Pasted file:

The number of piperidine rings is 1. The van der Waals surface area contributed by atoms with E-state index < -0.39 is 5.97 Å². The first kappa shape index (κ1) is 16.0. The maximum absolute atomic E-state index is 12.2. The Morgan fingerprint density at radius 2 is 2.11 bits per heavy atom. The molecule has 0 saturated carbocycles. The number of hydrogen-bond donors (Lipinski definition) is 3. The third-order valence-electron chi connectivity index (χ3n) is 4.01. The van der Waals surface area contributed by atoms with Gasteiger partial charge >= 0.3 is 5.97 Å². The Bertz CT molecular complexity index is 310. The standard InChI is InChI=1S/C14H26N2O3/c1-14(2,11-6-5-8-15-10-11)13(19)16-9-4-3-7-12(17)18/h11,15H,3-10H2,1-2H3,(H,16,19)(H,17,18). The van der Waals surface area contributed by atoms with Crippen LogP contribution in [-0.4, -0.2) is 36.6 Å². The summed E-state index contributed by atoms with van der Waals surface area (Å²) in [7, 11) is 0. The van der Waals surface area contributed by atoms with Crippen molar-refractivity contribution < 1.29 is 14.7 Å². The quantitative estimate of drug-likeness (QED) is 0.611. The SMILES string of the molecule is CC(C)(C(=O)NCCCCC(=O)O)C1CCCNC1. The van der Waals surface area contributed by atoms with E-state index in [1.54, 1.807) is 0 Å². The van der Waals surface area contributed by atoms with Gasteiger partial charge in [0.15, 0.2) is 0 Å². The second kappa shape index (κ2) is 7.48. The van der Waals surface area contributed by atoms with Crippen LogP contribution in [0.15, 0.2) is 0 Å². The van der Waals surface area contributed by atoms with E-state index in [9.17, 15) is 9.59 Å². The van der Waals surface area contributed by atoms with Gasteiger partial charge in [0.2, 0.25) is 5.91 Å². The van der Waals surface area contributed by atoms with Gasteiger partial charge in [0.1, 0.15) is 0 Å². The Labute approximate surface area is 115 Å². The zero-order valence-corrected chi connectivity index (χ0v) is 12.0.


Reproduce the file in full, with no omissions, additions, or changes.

The number of piperidine rings is 1. The van der Waals surface area contributed by atoms with E-state index < -0.39 is 5.97 Å². The first kappa shape index (κ1) is 16.0. The maximum absolute atomic E-state index is 12.2. The Morgan fingerprint density at radius 2 is 2.11 bits per heavy atom. The molecule has 0 saturated carbocycles. The number of hydrogen-bond donors (Lipinski definition) is 3. The third-order valence-electron chi connectivity index (χ3n) is 4.01. The van der Waals surface area contributed by atoms with Gasteiger partial charge >= 0.3 is 5.97 Å². The Bertz CT molecular complexity index is 310. The standard InChI is InChI=1S/C14H26N2O3/c1-14(2,11-6-5-8-15-10-11)13(19)16-9-4-3-7-12(17)18/h11,15H,3-10H2,1-2H3,(H,16,19)(H,17,18). The van der Waals surface area contributed by atoms with Crippen LogP contribution in [-0.4, -0.2) is 36.6 Å². The summed E-state index contributed by atoms with van der Waals surface area (Å²) in [7, 11) is 0. The van der Waals surface area contributed by atoms with Crippen molar-refractivity contribution < 1.29 is 14.7 Å². The quantitative estimate of drug-likeness (QED) is 0.611. The SMILES string of the molecule is CC(C)(C(=O)NCCCCC(=O)O)C1CCCNC1. The van der Waals surface area contributed by atoms with E-state index in [1.54, 1.807) is 0 Å². The van der Waals surface area contributed by atoms with Gasteiger partial charge in [0.15, 0.2) is 0 Å². The second kappa shape index (κ2) is 7.48. The van der Waals surface area contributed by atoms with Crippen LogP contribution in [0.15, 0.2) is 0 Å². The van der Waals surface area contributed by atoms with E-state index in [9.17, 15) is 9.59 Å². The van der Waals surface area contributed by atoms with Gasteiger partial charge in [0.2, 0.25) is 5.91 Å². The van der Waals surface area contributed by atoms with Gasteiger partial charge in [0.1, 0.15) is 0 Å². The Labute approximate surface area is 115 Å². The zero-order valence-corrected chi connectivity index (χ0v) is 12.0.